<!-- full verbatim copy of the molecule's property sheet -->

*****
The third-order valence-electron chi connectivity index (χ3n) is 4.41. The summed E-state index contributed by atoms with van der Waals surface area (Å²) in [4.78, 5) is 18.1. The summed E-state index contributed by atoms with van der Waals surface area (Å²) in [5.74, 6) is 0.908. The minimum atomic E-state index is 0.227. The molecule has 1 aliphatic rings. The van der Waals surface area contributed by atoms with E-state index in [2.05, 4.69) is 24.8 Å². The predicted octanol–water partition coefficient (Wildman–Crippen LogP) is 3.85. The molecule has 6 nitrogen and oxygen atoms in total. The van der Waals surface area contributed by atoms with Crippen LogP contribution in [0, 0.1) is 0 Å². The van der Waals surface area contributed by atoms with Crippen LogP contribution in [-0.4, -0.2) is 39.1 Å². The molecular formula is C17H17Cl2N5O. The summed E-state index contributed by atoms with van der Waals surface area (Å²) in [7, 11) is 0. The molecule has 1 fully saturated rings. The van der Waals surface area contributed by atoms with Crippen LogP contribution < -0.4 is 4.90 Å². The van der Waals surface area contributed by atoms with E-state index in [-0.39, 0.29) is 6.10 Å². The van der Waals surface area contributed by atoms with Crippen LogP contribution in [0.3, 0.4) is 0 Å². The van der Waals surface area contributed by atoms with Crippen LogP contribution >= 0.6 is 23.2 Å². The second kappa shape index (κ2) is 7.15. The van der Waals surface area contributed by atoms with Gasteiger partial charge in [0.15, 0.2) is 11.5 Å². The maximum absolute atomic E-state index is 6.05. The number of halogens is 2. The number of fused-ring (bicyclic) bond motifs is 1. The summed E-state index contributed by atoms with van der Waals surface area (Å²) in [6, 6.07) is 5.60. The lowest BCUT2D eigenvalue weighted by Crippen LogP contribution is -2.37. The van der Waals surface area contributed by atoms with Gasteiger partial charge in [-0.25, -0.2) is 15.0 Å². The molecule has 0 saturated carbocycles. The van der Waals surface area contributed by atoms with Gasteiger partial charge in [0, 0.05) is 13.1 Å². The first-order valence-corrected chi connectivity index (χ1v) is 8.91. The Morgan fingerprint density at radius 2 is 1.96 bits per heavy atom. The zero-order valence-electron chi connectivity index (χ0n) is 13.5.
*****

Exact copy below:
The third-order valence-electron chi connectivity index (χ3n) is 4.41. The summed E-state index contributed by atoms with van der Waals surface area (Å²) in [4.78, 5) is 18.1. The summed E-state index contributed by atoms with van der Waals surface area (Å²) in [5.74, 6) is 0.908. The minimum atomic E-state index is 0.227. The molecule has 1 aliphatic rings. The van der Waals surface area contributed by atoms with E-state index in [2.05, 4.69) is 24.8 Å². The predicted octanol–water partition coefficient (Wildman–Crippen LogP) is 3.85. The molecule has 6 nitrogen and oxygen atoms in total. The van der Waals surface area contributed by atoms with Crippen LogP contribution in [0, 0.1) is 0 Å². The van der Waals surface area contributed by atoms with Crippen LogP contribution in [-0.4, -0.2) is 39.1 Å². The molecular formula is C17H17Cl2N5O. The summed E-state index contributed by atoms with van der Waals surface area (Å²) in [7, 11) is 0. The molecule has 1 fully saturated rings. The van der Waals surface area contributed by atoms with Crippen LogP contribution < -0.4 is 4.90 Å². The van der Waals surface area contributed by atoms with E-state index in [-0.39, 0.29) is 6.10 Å². The van der Waals surface area contributed by atoms with Crippen LogP contribution in [0.3, 0.4) is 0 Å². The van der Waals surface area contributed by atoms with Crippen LogP contribution >= 0.6 is 23.2 Å². The second kappa shape index (κ2) is 7.15. The van der Waals surface area contributed by atoms with Gasteiger partial charge in [0.15, 0.2) is 11.5 Å². The maximum absolute atomic E-state index is 6.05. The number of halogens is 2. The number of fused-ring (bicyclic) bond motifs is 1. The summed E-state index contributed by atoms with van der Waals surface area (Å²) in [6, 6.07) is 5.60. The lowest BCUT2D eigenvalue weighted by Crippen LogP contribution is -2.37. The van der Waals surface area contributed by atoms with Gasteiger partial charge in [-0.25, -0.2) is 15.0 Å². The molecule has 0 saturated carbocycles. The van der Waals surface area contributed by atoms with Gasteiger partial charge in [0, 0.05) is 13.1 Å². The first-order valence-corrected chi connectivity index (χ1v) is 8.91. The Morgan fingerprint density at radius 2 is 1.96 bits per heavy atom. The zero-order valence-electron chi connectivity index (χ0n) is 13.5.